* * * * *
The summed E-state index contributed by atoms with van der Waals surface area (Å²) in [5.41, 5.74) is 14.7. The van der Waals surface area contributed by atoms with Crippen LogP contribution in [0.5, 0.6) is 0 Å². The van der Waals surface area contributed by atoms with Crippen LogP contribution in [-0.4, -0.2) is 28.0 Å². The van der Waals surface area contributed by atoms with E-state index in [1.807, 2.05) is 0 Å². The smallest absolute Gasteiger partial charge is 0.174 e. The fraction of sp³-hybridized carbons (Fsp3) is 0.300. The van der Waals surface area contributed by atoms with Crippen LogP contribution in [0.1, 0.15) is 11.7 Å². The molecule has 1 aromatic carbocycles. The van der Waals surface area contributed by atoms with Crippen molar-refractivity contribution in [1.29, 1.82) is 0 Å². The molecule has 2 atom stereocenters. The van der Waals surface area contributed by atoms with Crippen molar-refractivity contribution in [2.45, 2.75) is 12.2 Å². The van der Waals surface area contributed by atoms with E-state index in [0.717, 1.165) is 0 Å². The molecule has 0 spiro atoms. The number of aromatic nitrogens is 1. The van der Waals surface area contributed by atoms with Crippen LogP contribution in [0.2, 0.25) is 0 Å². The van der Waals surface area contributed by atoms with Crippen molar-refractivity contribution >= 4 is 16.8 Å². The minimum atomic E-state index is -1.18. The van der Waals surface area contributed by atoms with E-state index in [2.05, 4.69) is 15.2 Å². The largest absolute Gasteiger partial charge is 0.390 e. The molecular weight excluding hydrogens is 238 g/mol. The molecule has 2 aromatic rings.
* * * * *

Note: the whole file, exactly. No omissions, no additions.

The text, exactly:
The summed E-state index contributed by atoms with van der Waals surface area (Å²) in [5.41, 5.74) is 14.7. The van der Waals surface area contributed by atoms with Crippen LogP contribution in [0.5, 0.6) is 0 Å². The van der Waals surface area contributed by atoms with Crippen LogP contribution in [-0.4, -0.2) is 28.0 Å². The van der Waals surface area contributed by atoms with E-state index in [1.807, 2.05) is 0 Å². The smallest absolute Gasteiger partial charge is 0.174 e. The fraction of sp³-hybridized carbons (Fsp3) is 0.300. The van der Waals surface area contributed by atoms with Crippen LogP contribution in [0.1, 0.15) is 11.7 Å². The molecule has 1 aromatic carbocycles. The van der Waals surface area contributed by atoms with Crippen molar-refractivity contribution in [1.29, 1.82) is 0 Å². The molecule has 2 atom stereocenters. The van der Waals surface area contributed by atoms with Crippen molar-refractivity contribution in [2.45, 2.75) is 12.2 Å². The van der Waals surface area contributed by atoms with E-state index in [0.717, 1.165) is 0 Å². The molecule has 0 spiro atoms. The number of aromatic nitrogens is 1. The van der Waals surface area contributed by atoms with Crippen LogP contribution in [0.2, 0.25) is 0 Å². The van der Waals surface area contributed by atoms with Crippen molar-refractivity contribution >= 4 is 16.8 Å². The minimum atomic E-state index is -1.18. The van der Waals surface area contributed by atoms with E-state index in [2.05, 4.69) is 15.2 Å². The largest absolute Gasteiger partial charge is 0.390 e. The molecular weight excluding hydrogens is 238 g/mol. The molecule has 2 aromatic rings.